4. Now it is time to present the tool or theory which will help us change the behavior stated in step 3. This is the moment in our example where you as trainer can present the Communication cell.
  5. Explain how the tool will help the group in changing behavior and therefore certain effects. This is the first and only part of the Training Element where PowerPoint sheets can be used.
  6. Practice the theory with a question or a small assignment in the group to check if they have understood what the tool is all about.
  7. Hand out an assignment for the participants or teams to practice what they´ve just learned.
    In our Commcell example this could be: build a commcell for your team/department X.

The first three steps are what De Galan describes as ´the slide´, where you make your participants curious about what you are about to share with them, because they have made a connection between the problem you want to solve and their own working environment.
Step four till seven are called ´the stairs´. These steps describe how to prevent the problem or effect from (re)occurring, by evoking different behaviors in a certain situation.

Next to trainings and workshops, a common topic in Lean Literature is to have KAIZEN EVENTS, in which a group of employees fix one particular problem in 1 to 5 full days (Suzaki, 1993; Liker, 2004).
In our plant, we organize one full day each month, in which operators from each shift come together to discuss the next implementation steps of our Lean house for the Shop floor. A Kaizen event is also suitable for solving one big organizational problem in which many functions are concerned. Instead of having a weekly 30 minute meeting for months in a row, the problem is dealt with in a few days.

Lastly the level of INDIVIDUAL COACHING can be defined. Everyone in the organization should be motivated to continuously improve his or her own processes, to implement Kaizen. Just sending people to training is usually not enough to get people acquainted with the new way of working. Having coaches facilitating repetition of the new way of working helps people to internalize the new way of working, so they can reform to them (Deutschman, 2007).
Managers as well as supporting functions should perform Gemba Walks. These are time slots in which you walk the Gemba (place where it happens) without having your own agenda and talk to the people who work there. These are the times to get to know your colleagues, learn about the processes in your team or organization and lead to possibilities for individual coaching. Personally, I have three fixed Gemba Walks planned in my weekly calendar, on Monday, Wednesday and Friday, to make sure I encounter three different teams during the week.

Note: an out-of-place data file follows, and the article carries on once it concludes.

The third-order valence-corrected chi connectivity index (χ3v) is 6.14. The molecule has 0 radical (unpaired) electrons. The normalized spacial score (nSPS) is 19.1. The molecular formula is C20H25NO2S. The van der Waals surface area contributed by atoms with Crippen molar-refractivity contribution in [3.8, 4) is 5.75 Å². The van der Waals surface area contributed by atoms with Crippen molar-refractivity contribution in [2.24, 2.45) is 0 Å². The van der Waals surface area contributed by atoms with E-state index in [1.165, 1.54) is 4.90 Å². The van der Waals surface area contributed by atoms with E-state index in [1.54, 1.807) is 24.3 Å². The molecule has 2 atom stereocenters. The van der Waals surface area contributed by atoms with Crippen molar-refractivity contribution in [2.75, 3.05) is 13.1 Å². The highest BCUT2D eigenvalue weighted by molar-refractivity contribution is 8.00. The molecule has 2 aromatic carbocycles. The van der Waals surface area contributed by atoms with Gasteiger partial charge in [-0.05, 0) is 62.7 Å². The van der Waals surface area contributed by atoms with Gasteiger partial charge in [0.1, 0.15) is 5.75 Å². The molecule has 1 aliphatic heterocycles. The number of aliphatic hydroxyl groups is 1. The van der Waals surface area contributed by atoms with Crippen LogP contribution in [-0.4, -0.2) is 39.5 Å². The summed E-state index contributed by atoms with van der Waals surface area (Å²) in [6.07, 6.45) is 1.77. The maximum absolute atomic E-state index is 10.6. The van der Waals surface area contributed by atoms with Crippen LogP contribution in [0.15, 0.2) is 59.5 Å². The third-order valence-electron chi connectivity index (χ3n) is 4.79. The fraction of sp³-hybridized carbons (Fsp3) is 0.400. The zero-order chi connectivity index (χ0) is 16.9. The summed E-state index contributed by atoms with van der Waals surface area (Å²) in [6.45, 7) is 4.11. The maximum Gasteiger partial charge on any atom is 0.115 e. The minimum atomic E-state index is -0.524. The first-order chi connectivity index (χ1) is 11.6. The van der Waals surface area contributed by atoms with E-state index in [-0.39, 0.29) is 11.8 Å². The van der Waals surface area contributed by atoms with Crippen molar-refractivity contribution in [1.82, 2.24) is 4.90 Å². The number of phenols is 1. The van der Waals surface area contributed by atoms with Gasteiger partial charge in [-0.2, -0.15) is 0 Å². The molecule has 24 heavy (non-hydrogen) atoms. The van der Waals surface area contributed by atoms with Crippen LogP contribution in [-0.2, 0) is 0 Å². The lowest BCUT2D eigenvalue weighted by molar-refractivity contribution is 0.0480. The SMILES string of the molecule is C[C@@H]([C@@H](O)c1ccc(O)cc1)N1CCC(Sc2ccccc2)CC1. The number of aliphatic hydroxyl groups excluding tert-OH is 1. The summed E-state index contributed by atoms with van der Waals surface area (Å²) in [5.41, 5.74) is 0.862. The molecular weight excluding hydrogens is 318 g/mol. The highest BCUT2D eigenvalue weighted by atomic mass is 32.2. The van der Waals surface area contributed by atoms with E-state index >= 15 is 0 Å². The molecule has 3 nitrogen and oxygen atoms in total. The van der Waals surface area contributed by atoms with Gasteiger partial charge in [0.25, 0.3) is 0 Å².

Because bottom-up improvements are the foundation of every Lean initiative, it is important to ask your colleagues about their continuous improvement activities. Five questions which can be asked during a Gemba walk are:

  1. How are you doing? (people are a company’s most valuable asset)
  2. How is your process doing today? (learn more about what is happening at this workstation)
  3. Are you at the moment involved in improvement activities or working on a Kaizen?
  4. What is holding you back at this workstation in terms of moral or effectiveness? (possible kaizen)
  5. How can I help you improve this? (encourage own initiative)

Finally, Gemba walks can be used for kamishibai (mini-audits). These audits structuralize the conversation between the visitor and the operator and help finding the next possible improvement.


After the Lean Roadmap is defined for the organization in which is defined what Lean tools are useful in your situation, a trainings plan should be made. Multiple day trainings give you a head start because you can share a lot of new theory with your colleagues. Small workshops can be used to refresh the knowledge of what was learned in the trainings or put the learned theory into praxis. Improvements that require interdisciplinary input are solved in Kaizen Events in which the problem is solved in a few dedicated days. on personal level, individual coaching used to learn about processes, motivate people to practice Kaizen and perform kamishibai checks.


This is article 5 in the series ‘The Fortress of Change‘
Continue to:

The Monastery of reflection and Focused Growth

Deutschman, A, 2007, Change or Die, New York: HarperCollins Publishers

Galan de, K., 2008, van Deskundige naar Trainer, Pearson BeneLux

Liker, J.,2004, The Toyota Way – 14 Management Principles From The world’s Greatest Manufacturer, New York: McGraw Hill. (summary)

Rother, M., 2010, Toyota Kata, Managing people for improvement, adaptiveness and superior results, USA: Mc Graw-Hill (summary)

Suzaki, K., 1993; The New Shop Floor Management: Empowering People for Continuous Improvement, New York: Free Press